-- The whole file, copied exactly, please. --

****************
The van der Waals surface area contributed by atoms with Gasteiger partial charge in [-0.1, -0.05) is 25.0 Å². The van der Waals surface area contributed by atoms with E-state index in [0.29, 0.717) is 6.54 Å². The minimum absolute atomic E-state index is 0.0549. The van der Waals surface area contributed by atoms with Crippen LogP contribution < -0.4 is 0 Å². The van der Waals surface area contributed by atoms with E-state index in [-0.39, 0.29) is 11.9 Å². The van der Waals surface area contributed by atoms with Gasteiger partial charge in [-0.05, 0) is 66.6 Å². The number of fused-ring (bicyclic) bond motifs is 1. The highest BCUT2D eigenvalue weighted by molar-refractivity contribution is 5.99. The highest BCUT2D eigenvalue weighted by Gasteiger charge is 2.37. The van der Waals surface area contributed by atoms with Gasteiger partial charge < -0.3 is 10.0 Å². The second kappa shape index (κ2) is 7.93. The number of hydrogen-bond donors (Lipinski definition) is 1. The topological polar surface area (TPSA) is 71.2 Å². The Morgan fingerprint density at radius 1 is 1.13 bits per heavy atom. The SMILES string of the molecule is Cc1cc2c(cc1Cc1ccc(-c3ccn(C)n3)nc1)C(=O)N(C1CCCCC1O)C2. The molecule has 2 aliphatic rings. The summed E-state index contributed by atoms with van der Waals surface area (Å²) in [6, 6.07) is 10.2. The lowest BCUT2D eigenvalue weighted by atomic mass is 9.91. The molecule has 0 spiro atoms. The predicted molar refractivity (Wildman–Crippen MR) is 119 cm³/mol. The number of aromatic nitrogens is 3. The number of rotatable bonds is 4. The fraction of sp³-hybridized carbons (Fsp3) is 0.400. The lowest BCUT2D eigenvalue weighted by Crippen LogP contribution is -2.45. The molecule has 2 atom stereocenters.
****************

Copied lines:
The van der Waals surface area contributed by atoms with Gasteiger partial charge in [-0.1, -0.05) is 25.0 Å². The van der Waals surface area contributed by atoms with E-state index in [0.29, 0.717) is 6.54 Å². The minimum absolute atomic E-state index is 0.0549. The van der Waals surface area contributed by atoms with Crippen LogP contribution < -0.4 is 0 Å². The van der Waals surface area contributed by atoms with E-state index in [-0.39, 0.29) is 11.9 Å². The van der Waals surface area contributed by atoms with Gasteiger partial charge in [-0.05, 0) is 66.6 Å². The number of fused-ring (bicyclic) bond motifs is 1. The highest BCUT2D eigenvalue weighted by molar-refractivity contribution is 5.99. The highest BCUT2D eigenvalue weighted by Gasteiger charge is 2.37. The van der Waals surface area contributed by atoms with Gasteiger partial charge < -0.3 is 10.0 Å². The second kappa shape index (κ2) is 7.93. The number of hydrogen-bond donors (Lipinski definition) is 1. The topological polar surface area (TPSA) is 71.2 Å². The Morgan fingerprint density at radius 1 is 1.13 bits per heavy atom. The SMILES string of the molecule is Cc1cc2c(cc1Cc1ccc(-c3ccn(C)n3)nc1)C(=O)N(C1CCCCC1O)C2. The molecule has 2 aliphatic rings. The summed E-state index contributed by atoms with van der Waals surface area (Å²) in [6, 6.07) is 10.2. The lowest BCUT2D eigenvalue weighted by atomic mass is 9.91. The molecule has 0 spiro atoms. The predicted molar refractivity (Wildman–Crippen MR) is 119 cm³/mol. The number of aromatic nitrogens is 3. The number of rotatable bonds is 4. The fraction of sp³-hybridized carbons (Fsp3) is 0.400. The lowest BCUT2D eigenvalue weighted by Crippen LogP contribution is -2.45. The molecule has 2 atom stereocenters.